“All right, Dad. Come on,” I said as I tried to force him to stand. This was going to be harder than usual. He’d had way too much to drink tonight. His limbs were practically made of rubber.

“That she does, Mr. Ryan,” Eli surprised me by saying; I hadn’t expected him to answer. Especially not with something that sounded so genuine.

My gaze flicked toward him. I’d only meant to glance at him for a split-second, but his eyes were trained on me from the other side of the bar. The same genuine sensation I gathered from the tone of his voice had somehow found its way to his eyes. It swirled within their depths. The sight of them startled me. I held his gaze longer than I should. My grip on my dad loosened, and he fell to the floor.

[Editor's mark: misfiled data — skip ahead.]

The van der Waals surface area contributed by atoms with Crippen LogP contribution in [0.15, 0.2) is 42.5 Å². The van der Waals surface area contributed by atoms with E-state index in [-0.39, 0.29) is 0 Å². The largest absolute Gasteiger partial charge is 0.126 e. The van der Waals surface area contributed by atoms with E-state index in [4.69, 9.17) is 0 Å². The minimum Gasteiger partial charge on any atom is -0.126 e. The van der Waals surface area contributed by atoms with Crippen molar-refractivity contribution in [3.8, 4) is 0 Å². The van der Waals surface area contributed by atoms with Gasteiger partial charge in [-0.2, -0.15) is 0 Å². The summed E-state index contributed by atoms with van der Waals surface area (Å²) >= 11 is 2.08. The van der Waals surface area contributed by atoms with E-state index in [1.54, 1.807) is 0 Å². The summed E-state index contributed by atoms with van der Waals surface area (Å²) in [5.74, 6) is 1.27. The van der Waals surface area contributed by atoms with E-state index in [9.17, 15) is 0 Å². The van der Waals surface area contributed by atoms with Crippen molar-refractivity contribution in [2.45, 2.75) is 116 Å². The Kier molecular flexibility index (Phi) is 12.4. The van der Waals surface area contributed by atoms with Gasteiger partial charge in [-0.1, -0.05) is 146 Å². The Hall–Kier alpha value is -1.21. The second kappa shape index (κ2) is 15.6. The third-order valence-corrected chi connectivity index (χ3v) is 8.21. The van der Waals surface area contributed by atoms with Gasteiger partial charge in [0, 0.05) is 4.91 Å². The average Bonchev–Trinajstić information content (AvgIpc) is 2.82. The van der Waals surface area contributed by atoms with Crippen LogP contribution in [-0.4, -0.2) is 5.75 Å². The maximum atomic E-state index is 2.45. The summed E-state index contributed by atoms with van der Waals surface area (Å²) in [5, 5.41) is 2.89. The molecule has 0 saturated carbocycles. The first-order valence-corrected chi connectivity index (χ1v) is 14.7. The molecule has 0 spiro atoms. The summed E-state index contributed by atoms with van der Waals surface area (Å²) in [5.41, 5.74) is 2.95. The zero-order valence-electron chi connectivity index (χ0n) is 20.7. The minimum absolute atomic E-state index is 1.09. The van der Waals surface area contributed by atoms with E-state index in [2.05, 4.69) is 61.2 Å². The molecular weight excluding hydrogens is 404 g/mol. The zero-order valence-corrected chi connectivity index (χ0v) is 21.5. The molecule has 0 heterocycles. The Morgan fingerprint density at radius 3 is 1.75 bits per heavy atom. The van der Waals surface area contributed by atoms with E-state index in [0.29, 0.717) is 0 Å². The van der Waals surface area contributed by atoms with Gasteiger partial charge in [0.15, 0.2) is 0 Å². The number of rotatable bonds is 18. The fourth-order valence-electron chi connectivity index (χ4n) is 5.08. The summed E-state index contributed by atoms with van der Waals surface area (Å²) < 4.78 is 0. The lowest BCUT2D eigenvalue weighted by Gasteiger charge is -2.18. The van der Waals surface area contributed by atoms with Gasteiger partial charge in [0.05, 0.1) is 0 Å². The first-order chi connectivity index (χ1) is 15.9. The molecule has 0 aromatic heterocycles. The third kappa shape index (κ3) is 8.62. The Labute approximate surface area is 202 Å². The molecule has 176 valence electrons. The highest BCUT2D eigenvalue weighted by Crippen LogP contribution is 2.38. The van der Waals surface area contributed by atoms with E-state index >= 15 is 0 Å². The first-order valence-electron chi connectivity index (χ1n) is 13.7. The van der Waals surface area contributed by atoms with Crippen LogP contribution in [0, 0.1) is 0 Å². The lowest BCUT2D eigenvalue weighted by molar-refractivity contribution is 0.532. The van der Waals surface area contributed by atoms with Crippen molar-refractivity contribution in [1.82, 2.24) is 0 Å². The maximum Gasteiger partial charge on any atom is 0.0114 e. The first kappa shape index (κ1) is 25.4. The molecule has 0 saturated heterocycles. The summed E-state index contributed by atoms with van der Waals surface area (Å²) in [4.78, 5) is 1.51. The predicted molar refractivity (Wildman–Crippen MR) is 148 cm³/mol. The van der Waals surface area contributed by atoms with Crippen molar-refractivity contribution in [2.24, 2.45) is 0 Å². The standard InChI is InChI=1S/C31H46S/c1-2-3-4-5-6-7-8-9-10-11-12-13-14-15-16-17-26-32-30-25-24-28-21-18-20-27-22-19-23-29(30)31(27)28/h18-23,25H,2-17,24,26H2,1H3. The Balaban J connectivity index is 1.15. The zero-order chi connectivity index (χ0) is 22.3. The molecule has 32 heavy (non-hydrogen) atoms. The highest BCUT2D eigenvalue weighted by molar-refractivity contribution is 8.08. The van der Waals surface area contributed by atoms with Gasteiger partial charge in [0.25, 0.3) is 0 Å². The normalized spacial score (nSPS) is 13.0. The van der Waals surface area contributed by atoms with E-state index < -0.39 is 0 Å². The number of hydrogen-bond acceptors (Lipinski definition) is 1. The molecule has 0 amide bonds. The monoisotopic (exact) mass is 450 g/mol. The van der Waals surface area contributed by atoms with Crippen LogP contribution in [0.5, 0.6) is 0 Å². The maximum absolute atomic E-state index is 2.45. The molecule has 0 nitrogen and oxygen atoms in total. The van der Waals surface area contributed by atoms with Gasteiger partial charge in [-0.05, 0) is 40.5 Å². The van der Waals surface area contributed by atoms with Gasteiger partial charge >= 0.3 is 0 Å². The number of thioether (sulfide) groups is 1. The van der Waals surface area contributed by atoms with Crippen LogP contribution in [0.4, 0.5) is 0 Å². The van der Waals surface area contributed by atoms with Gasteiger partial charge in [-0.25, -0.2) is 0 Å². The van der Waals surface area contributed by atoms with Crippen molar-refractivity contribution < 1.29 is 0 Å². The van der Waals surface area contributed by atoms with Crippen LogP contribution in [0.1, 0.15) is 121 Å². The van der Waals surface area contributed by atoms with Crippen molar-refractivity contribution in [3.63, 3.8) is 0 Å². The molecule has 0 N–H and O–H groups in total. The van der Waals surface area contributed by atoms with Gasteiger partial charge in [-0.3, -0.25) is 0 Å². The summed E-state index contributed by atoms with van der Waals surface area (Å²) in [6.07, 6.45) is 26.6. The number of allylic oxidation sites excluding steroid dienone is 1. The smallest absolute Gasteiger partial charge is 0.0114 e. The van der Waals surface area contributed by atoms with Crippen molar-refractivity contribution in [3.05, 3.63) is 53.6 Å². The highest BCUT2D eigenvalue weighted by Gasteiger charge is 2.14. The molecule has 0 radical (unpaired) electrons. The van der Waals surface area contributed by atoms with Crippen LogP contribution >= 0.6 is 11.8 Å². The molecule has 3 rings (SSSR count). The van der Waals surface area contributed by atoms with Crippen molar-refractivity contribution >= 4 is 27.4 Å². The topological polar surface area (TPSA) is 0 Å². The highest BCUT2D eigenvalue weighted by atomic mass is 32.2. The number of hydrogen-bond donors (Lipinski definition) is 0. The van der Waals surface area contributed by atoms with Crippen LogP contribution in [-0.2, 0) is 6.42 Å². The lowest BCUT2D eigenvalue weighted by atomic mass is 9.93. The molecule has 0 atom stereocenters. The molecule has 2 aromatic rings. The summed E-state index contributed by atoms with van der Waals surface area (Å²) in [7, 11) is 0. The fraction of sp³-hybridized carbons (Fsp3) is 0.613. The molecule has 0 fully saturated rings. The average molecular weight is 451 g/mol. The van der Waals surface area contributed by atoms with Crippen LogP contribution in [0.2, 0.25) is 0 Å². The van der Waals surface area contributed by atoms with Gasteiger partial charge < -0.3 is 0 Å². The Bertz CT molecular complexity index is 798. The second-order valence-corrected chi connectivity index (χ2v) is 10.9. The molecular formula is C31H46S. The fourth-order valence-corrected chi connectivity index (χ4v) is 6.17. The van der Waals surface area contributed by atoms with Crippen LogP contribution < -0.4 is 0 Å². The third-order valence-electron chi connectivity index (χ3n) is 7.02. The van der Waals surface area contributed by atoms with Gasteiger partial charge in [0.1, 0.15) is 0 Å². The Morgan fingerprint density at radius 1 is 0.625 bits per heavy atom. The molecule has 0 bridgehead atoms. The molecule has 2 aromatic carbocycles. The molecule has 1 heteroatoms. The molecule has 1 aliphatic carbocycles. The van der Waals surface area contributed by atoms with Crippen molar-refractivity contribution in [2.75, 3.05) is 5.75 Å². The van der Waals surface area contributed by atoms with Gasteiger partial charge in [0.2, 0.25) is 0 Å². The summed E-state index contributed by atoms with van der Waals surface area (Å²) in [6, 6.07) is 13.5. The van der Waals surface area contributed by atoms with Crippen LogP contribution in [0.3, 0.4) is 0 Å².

“Oh my God, I’m so sorry! Are you okay, Dad?” I bent to help him up at the same time I noticed Eli jump the bar. His fingertips grazed mine as he reached to help my dad to his feet, causing that same strange electricity to fizzle across my skin that always seemed to happen each time we touched. I jerked my hand back, releasing the hold I had on my dad for the second time. This time his head hit the leg of the barstool he’d been sitting on. Dad erupted in a fit of laughter as my face became impossibly hot.

What was wrong with me tonight?

“Here, let me help.” Eli grabbed my father by the shoulders and lifted him to his feet. He was strong, there was no doubt, but I wasn’t a damsel in distress. I could take care of my dad. Hell, I had been for the last few years.